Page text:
Major police operation hits alcohol fueled violence
THEugly side of Australia's drinking culture was on full display at the weekend as hundreds were arrested across the country during a major police operation targeting alcohol fuelled violence.
A police officer in North Queensland remained in a serious but stable condition on Sunday night after being stabbed in the neck at a Townsville bar in the early hours of Saturday morning.
He underwent surgery, while his alleged attacker - a 28-year-old man - was treated for what was believed to be a self-inflicted wound.
The officer was one of three involved in a walk through of the pub as part of Operation Unite, which netted 101 people across Queensland that same night.
On day two of the operation, a further 292 people were arrested at popular Queensland night spots.
Deputy Queensland Police Commissioner Ross Barnett said it was disappointing to see 26 people arrested for assault.
Violence was an even bigger problem in NSW where more than 540 people were arrested over the two-day operation.
At Tweed Heads, in the state's north, officers were pelted with rocks while trying to break up an out of control party.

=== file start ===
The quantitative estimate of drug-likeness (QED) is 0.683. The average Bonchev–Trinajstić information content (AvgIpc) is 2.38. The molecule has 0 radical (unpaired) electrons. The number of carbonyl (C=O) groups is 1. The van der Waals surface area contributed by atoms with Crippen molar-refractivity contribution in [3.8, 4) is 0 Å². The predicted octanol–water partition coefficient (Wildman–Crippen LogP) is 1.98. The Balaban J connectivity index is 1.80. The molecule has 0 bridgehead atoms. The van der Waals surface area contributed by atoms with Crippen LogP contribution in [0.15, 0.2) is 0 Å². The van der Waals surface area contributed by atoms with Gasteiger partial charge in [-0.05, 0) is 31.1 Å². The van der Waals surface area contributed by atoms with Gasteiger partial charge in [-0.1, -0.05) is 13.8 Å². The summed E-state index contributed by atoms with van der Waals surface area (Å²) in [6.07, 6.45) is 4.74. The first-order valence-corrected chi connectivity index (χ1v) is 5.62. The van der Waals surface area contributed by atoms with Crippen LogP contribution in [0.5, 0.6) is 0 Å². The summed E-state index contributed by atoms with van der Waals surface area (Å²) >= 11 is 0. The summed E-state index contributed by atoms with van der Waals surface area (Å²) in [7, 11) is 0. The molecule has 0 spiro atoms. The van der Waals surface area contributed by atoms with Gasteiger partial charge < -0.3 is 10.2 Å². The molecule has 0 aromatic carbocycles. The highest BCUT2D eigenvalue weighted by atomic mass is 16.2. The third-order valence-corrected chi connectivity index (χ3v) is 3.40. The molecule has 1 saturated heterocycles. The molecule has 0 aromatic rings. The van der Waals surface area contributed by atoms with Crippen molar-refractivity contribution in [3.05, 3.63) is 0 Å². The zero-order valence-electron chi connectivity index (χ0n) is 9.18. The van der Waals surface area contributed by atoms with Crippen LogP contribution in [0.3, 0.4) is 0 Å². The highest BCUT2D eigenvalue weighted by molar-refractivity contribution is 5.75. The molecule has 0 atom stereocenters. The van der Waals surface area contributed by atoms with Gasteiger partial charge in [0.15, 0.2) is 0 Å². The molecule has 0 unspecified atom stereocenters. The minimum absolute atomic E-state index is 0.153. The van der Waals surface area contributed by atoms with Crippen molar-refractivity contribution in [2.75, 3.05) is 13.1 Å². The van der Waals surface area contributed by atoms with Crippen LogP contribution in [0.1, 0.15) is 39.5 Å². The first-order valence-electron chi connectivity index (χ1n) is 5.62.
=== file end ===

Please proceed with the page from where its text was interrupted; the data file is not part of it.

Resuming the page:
Empty bottles, beer cans and rubbish littered the paths at Cabarita Beach, where about 200 young revellers had gathered.
One rock smashed the windscreen of a caged police truck while others were thrown at patrol cars.
Four major brawls in Sydney suburbs led to more than 30 charges being laid.
During one fight, police used a baton and capsicum spray to fend off a group of men outside at pub in the red-light district of Darlinghurst while a bar stool was used as a weapon in another incident at Martin place in the CBD.
One woman had her two front teeth knocked out during 21st celebrations at Doyalson, on the state's Central Coast.
In the NSW Riverina, more than 200 licensing breaches were discovered at the one premises in Wagga Wagga.
The club was shut down until further notice.
At nearby Leeton, a 22-year-old man who was on bail for an alleged glassing in March, allegedly assaulted two men in a local beer garden.
Operation Commander Gary Worboys said one of the biggest problems was getting people to understand when enough was enough.
He said the majority of arrests were a result of people refusing to leave pubs when asked and warned that failure to comply with a move on direction carried a hefty fine and a lifelong criminal conviction.